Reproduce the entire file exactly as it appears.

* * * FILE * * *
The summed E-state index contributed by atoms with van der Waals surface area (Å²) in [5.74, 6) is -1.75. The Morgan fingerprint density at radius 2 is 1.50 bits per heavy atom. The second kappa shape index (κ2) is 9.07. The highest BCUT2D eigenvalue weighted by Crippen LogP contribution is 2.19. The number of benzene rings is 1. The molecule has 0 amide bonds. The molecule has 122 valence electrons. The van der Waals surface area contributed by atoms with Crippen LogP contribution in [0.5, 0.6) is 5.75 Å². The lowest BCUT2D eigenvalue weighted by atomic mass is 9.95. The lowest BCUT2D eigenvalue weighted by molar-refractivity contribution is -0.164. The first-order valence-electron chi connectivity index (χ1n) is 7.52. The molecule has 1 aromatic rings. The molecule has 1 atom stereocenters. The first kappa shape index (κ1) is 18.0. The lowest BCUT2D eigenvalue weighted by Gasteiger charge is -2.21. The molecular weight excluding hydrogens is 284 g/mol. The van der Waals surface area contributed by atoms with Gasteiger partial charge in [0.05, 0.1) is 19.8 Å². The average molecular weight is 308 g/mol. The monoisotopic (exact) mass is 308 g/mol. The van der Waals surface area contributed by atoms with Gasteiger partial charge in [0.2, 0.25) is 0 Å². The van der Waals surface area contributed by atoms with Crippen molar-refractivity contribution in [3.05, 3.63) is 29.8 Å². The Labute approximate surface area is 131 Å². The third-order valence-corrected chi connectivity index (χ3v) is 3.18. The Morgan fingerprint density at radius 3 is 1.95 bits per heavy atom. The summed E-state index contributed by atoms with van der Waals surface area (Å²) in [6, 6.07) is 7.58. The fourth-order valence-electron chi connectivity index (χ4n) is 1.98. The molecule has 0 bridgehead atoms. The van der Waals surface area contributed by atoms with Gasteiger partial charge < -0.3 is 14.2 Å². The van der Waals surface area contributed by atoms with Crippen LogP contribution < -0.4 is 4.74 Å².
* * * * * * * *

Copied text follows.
The summed E-state index contributed by atoms with van der Waals surface area (Å²) in [5.74, 6) is -1.75. The Morgan fingerprint density at radius 2 is 1.50 bits per heavy atom. The second kappa shape index (κ2) is 9.07. The highest BCUT2D eigenvalue weighted by Crippen LogP contribution is 2.19. The number of benzene rings is 1. The molecule has 0 amide bonds. The molecule has 122 valence electrons. The van der Waals surface area contributed by atoms with Crippen LogP contribution in [0.5, 0.6) is 5.75 Å². The lowest BCUT2D eigenvalue weighted by atomic mass is 9.95. The lowest BCUT2D eigenvalue weighted by molar-refractivity contribution is -0.164. The first-order valence-electron chi connectivity index (χ1n) is 7.52. The molecule has 1 aromatic rings. The molecule has 1 atom stereocenters. The first kappa shape index (κ1) is 18.0. The lowest BCUT2D eigenvalue weighted by Gasteiger charge is -2.21. The molecular weight excluding hydrogens is 284 g/mol. The van der Waals surface area contributed by atoms with Gasteiger partial charge in [0.05, 0.1) is 19.8 Å². The average molecular weight is 308 g/mol. The monoisotopic (exact) mass is 308 g/mol. The van der Waals surface area contributed by atoms with Gasteiger partial charge in [0.2, 0.25) is 0 Å². The van der Waals surface area contributed by atoms with Crippen molar-refractivity contribution in [3.05, 3.63) is 29.8 Å². The Labute approximate surface area is 131 Å². The third-order valence-corrected chi connectivity index (χ3v) is 3.18. The Morgan fingerprint density at radius 3 is 1.95 bits per heavy atom. The summed E-state index contributed by atoms with van der Waals surface area (Å²) in [6, 6.07) is 7.58. The fourth-order valence-electron chi connectivity index (χ4n) is 1.98. The molecule has 0 bridgehead atoms. The van der Waals surface area contributed by atoms with Gasteiger partial charge < -0.3 is 14.2 Å². The van der Waals surface area contributed by atoms with Crippen LogP contribution < -0.4 is 4.74 Å².